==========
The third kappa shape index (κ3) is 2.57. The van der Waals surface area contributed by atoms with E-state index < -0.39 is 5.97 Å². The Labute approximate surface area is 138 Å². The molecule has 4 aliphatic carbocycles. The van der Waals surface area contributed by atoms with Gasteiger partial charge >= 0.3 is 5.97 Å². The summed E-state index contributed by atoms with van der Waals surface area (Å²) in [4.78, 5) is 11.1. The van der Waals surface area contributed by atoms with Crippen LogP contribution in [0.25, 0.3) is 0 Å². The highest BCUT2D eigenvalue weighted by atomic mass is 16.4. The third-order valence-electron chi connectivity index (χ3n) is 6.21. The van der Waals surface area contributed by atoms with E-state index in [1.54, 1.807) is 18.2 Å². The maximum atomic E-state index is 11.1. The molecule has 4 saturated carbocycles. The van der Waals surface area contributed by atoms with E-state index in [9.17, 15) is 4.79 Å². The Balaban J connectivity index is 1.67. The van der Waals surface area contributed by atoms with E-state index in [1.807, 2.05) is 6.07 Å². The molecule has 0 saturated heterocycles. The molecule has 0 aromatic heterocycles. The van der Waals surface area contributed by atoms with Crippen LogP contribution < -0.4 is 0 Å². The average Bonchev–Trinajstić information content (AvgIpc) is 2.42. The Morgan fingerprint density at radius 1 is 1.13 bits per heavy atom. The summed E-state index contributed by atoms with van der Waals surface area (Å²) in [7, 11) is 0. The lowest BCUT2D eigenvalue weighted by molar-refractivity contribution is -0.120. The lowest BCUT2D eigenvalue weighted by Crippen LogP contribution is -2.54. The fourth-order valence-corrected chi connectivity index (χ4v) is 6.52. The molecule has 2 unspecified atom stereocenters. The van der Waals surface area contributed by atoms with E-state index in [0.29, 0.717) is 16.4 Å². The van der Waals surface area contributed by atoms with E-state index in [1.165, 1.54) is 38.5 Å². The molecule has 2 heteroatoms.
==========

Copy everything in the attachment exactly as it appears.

The third kappa shape index (κ3) is 2.57. The van der Waals surface area contributed by atoms with E-state index < -0.39 is 5.97 Å². The Labute approximate surface area is 138 Å². The molecule has 4 aliphatic carbocycles. The van der Waals surface area contributed by atoms with Gasteiger partial charge >= 0.3 is 5.97 Å². The summed E-state index contributed by atoms with van der Waals surface area (Å²) in [4.78, 5) is 11.1. The van der Waals surface area contributed by atoms with Crippen LogP contribution in [0.25, 0.3) is 0 Å². The highest BCUT2D eigenvalue weighted by atomic mass is 16.4. The third-order valence-electron chi connectivity index (χ3n) is 6.21. The van der Waals surface area contributed by atoms with E-state index in [1.54, 1.807) is 18.2 Å². The maximum atomic E-state index is 11.1. The molecule has 4 saturated carbocycles. The van der Waals surface area contributed by atoms with E-state index in [9.17, 15) is 4.79 Å². The Balaban J connectivity index is 1.67. The van der Waals surface area contributed by atoms with E-state index in [1.807, 2.05) is 6.07 Å². The molecule has 0 saturated heterocycles. The molecule has 0 aromatic heterocycles. The van der Waals surface area contributed by atoms with Crippen LogP contribution < -0.4 is 0 Å². The average Bonchev–Trinajstić information content (AvgIpc) is 2.42. The Morgan fingerprint density at radius 1 is 1.13 bits per heavy atom. The summed E-state index contributed by atoms with van der Waals surface area (Å²) in [7, 11) is 0. The lowest BCUT2D eigenvalue weighted by molar-refractivity contribution is -0.120. The lowest BCUT2D eigenvalue weighted by Crippen LogP contribution is -2.54. The fourth-order valence-corrected chi connectivity index (χ4v) is 6.52. The molecule has 2 unspecified atom stereocenters. The van der Waals surface area contributed by atoms with E-state index in [0.29, 0.717) is 16.4 Å². The van der Waals surface area contributed by atoms with E-state index in [1.165, 1.54) is 38.5 Å². The molecule has 2 heteroatoms.